Disa cardinalis

H.P. Linder


Disa cardinalisDisa cardinalis is an attractive orchid with brilliant red flowers, found in Western Cape, South Africa. The species is not often seen in nature because of its limited distribution and specialized habitat (streambanks on the northern slopes of the Langeberg), but the species is very well known both as a potplant and as a parent of award-winning hybrids.

Disa cardinalis is a recently described species in the D. tripetaloides group. The group, which also including the famous red disa D. uniflora, comprises D. tripetaloides, D. aurata and D. caulescens, which are evergreen stream-side plants in Western Cape (only D. tripetaloides ranges as far as southern KwaZulu-Natal). Like all related orchids, D. cardinalis has underground root tubers that give rise to a solitary stem. Plants form an underground network of slender stolons (creeping stems) which is often seen as a protection against flood damage, and these result in dense colonies. Foliage leaves of D. cardinalis are clustered at the base of the flowering stem which is about 300-600 mm long and bears up to twenty brilliant red and comparatively large flowers (up to 25 mm in diameter). The striking flowers appear between November and January. Flowering at this time of year is made possible by the stream-side habitat of the species, as all other habitats in the region are already dry.

Disa cardinalis is only found on the dry, northern slopes of the Langeberg Mountains from about Barrydale to the gorge of the Gouritz River.

Derivation of name and historical aspects
Disa is a large genus of African terrestrial orchids and was described by the Swedish botanist P.J. Bergius in 1767. There are several theories regarding the derivation of its name, but it is most likely that the genus was originally named after Queen Disa in a famous Swedish saga. There are 132 Disa species in South Africa, the most well known being the 'pride of Table Mountain' or the 'red disa', D. uniflora - sometimes called the world's largest-flowered ground orchid.

In the 1970s a red Disa, thought to be a colour form of D. tripetaloides and referred to as var. coccinea, was common in cultivation and was extensively used in hybridization. Taxonomic studies of the Disa group by H.P. Linder showed that this form should be recognized as a distinct species which he described in 1980. However, it could not be called D. coccinea as this name had already been used before, and in view of the bright red flowers, he described it as D. cardinalis.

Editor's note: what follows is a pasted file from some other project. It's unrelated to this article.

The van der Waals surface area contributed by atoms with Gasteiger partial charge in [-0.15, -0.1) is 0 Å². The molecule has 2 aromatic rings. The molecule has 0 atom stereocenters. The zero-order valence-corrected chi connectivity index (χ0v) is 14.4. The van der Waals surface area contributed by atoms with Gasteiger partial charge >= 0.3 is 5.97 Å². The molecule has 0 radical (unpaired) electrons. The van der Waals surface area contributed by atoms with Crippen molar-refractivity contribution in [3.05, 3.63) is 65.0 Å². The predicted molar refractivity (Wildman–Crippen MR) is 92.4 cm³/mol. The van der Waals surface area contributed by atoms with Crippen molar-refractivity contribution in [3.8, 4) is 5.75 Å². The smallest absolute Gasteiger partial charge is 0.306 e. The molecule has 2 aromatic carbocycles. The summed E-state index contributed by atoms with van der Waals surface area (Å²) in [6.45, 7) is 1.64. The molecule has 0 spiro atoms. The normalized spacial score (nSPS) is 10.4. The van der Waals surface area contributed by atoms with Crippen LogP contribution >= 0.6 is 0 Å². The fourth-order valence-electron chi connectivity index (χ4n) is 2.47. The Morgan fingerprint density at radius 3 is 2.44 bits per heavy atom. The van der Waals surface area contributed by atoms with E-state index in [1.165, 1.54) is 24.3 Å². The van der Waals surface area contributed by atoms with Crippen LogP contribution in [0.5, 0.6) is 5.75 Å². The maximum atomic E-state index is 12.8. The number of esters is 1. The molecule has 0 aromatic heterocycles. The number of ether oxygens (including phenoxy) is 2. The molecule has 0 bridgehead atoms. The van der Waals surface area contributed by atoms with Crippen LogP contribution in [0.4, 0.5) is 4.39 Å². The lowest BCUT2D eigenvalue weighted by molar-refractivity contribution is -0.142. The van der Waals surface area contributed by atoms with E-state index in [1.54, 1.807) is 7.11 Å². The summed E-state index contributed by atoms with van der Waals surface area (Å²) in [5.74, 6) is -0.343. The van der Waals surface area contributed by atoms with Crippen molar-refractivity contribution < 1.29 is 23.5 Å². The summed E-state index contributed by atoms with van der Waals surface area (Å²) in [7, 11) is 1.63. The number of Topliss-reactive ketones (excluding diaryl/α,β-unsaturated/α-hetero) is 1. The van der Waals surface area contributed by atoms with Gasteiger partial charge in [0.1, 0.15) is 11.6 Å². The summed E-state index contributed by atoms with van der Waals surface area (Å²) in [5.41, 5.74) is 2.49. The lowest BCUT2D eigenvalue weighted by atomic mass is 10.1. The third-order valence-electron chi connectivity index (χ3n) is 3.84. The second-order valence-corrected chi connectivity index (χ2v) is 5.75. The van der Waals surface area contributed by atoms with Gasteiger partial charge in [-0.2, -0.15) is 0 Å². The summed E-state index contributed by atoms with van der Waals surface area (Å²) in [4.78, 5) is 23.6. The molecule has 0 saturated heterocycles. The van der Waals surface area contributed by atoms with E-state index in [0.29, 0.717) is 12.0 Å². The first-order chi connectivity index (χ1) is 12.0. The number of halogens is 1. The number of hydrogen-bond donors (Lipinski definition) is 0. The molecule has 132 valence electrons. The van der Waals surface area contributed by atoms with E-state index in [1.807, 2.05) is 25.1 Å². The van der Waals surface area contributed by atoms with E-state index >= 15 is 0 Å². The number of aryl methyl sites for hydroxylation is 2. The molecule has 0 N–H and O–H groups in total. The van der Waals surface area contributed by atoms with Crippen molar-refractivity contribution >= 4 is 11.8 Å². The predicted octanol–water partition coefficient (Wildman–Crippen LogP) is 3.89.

Growing in habitat

Habitat of Disa cardinalisLike the remaining species of the Disa tripetaloides group, D. cardinalis grows on the edges of perennial streams. However, the habitat of D. cardinalis is somewhat unique in that it lies within the arid Karoo (the other species of the D. tripetaloides group occur in the moist fynbos region). Plants of D. cardinalis frequently grow in full sun. While summer daytime temperatures can be very high, the nights are often remarkably cool.

The seeds of Disa cardinalis are fairly large compared to most other Disa species (1.1 versus 0.3 mm), and it has been suggested that they are dispersed by the streams next to which the plants grow. This water dispersal is very unusual in the orchid family (where the seeds are normally wind-dispersed) but is also known in D. uniflora where it has been studied in detail. However, occasional upstream wind dispersal must also take place in D. cardinalis, as its populations would otherwise continually migrate downstream.

The pollination of this species has not been observed as yet. However, the Mountain Pride butterfly Meneris (Aeropetes) tulbaghia, the pollinator of several other red and orange-red flowers, occurs in the area, and it was suggested that it could also be the pollinator of Disa cardinalis.

Uses and cultural aspects
Uses as medicinal plant or food source have not been recorded in this species. However, Disa cardinalis is extensively used in horticulture. This species exhibits robust growth and comparatively large and showy flowers which are all desirable features of potplants. Disa cardinalis is also extensively used in hybridizing. A list of popular hybrids is given in Crous (2003: 26).

Growing Disa cardinalis